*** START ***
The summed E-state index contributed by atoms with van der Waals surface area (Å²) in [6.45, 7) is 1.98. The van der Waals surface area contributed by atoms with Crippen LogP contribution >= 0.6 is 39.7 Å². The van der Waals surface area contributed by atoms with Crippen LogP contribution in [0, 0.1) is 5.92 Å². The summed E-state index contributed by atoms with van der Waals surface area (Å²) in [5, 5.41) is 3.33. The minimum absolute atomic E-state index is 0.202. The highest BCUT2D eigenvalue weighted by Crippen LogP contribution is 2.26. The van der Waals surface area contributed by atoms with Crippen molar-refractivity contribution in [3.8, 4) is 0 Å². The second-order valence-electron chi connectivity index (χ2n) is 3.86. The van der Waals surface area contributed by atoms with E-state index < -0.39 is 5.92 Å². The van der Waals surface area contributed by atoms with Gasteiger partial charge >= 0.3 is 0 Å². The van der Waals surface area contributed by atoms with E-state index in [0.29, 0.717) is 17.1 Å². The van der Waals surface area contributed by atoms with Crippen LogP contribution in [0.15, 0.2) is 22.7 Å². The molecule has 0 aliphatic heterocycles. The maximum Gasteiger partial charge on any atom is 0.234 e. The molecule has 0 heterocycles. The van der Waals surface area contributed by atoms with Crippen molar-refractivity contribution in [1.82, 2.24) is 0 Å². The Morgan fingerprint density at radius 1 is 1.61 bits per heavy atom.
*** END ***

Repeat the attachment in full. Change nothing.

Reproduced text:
The summed E-state index contributed by atoms with van der Waals surface area (Å²) in [6.45, 7) is 1.98. The van der Waals surface area contributed by atoms with Crippen LogP contribution >= 0.6 is 39.7 Å². The van der Waals surface area contributed by atoms with Crippen LogP contribution in [0, 0.1) is 5.92 Å². The summed E-state index contributed by atoms with van der Waals surface area (Å²) in [5, 5.41) is 3.33. The minimum absolute atomic E-state index is 0.202. The highest BCUT2D eigenvalue weighted by Crippen LogP contribution is 2.26. The van der Waals surface area contributed by atoms with Crippen molar-refractivity contribution in [3.8, 4) is 0 Å². The second-order valence-electron chi connectivity index (χ2n) is 3.86. The van der Waals surface area contributed by atoms with E-state index < -0.39 is 5.92 Å². The van der Waals surface area contributed by atoms with Gasteiger partial charge >= 0.3 is 0 Å². The van der Waals surface area contributed by atoms with E-state index in [0.29, 0.717) is 17.1 Å². The van der Waals surface area contributed by atoms with Crippen LogP contribution in [0.15, 0.2) is 22.7 Å². The molecule has 0 aliphatic heterocycles. The maximum Gasteiger partial charge on any atom is 0.234 e. The molecule has 0 heterocycles. The van der Waals surface area contributed by atoms with Crippen molar-refractivity contribution in [1.82, 2.24) is 0 Å². The Morgan fingerprint density at radius 1 is 1.61 bits per heavy atom.